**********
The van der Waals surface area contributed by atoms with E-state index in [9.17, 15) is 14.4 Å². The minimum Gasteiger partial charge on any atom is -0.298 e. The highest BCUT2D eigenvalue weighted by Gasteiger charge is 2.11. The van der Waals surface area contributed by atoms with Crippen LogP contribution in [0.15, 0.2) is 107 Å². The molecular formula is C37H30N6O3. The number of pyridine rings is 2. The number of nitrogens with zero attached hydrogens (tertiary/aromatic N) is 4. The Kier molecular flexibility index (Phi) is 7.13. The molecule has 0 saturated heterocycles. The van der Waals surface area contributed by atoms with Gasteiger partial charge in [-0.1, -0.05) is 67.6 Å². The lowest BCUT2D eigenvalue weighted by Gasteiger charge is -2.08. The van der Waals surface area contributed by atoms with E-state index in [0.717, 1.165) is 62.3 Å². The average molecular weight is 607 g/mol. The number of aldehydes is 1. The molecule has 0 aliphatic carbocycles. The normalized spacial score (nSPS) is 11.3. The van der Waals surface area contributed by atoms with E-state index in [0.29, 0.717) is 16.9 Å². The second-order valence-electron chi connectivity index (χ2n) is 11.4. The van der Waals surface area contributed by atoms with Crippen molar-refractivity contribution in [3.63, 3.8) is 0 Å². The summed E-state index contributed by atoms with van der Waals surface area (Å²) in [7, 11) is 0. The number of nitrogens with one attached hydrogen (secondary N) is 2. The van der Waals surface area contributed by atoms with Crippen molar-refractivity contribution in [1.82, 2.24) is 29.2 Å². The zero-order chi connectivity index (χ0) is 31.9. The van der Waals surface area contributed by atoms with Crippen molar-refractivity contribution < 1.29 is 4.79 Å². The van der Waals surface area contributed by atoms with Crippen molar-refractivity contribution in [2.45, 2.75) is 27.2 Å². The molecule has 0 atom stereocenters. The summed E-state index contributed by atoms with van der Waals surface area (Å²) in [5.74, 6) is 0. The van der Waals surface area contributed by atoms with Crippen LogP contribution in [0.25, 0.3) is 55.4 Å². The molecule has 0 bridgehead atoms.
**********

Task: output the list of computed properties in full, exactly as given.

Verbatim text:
The van der Waals surface area contributed by atoms with E-state index in [9.17, 15) is 14.4 Å². The minimum Gasteiger partial charge on any atom is -0.298 e. The highest BCUT2D eigenvalue weighted by Gasteiger charge is 2.11. The van der Waals surface area contributed by atoms with Crippen LogP contribution in [0.15, 0.2) is 107 Å². The molecular formula is C37H30N6O3. The number of pyridine rings is 2. The number of nitrogens with zero attached hydrogens (tertiary/aromatic N) is 4. The Kier molecular flexibility index (Phi) is 7.13. The molecule has 0 saturated heterocycles. The van der Waals surface area contributed by atoms with Gasteiger partial charge in [-0.1, -0.05) is 67.6 Å². The lowest BCUT2D eigenvalue weighted by Gasteiger charge is -2.08. The van der Waals surface area contributed by atoms with E-state index in [0.717, 1.165) is 62.3 Å². The average molecular weight is 607 g/mol. The number of aldehydes is 1. The molecule has 0 aliphatic carbocycles. The normalized spacial score (nSPS) is 11.3. The van der Waals surface area contributed by atoms with E-state index in [0.29, 0.717) is 16.9 Å². The second-order valence-electron chi connectivity index (χ2n) is 11.4. The van der Waals surface area contributed by atoms with Crippen molar-refractivity contribution in [3.63, 3.8) is 0 Å². The summed E-state index contributed by atoms with van der Waals surface area (Å²) in [7, 11) is 0. The number of nitrogens with one attached hydrogen (secondary N) is 2. The van der Waals surface area contributed by atoms with Crippen molar-refractivity contribution in [1.82, 2.24) is 29.2 Å². The zero-order chi connectivity index (χ0) is 31.9. The van der Waals surface area contributed by atoms with Crippen molar-refractivity contribution < 1.29 is 4.79 Å². The van der Waals surface area contributed by atoms with Crippen molar-refractivity contribution in [2.45, 2.75) is 27.2 Å². The molecule has 0 atom stereocenters. The summed E-state index contributed by atoms with van der Waals surface area (Å²) in [5.74, 6) is 0. The van der Waals surface area contributed by atoms with Crippen LogP contribution in [0.25, 0.3) is 55.4 Å². The molecule has 0 bridgehead atoms.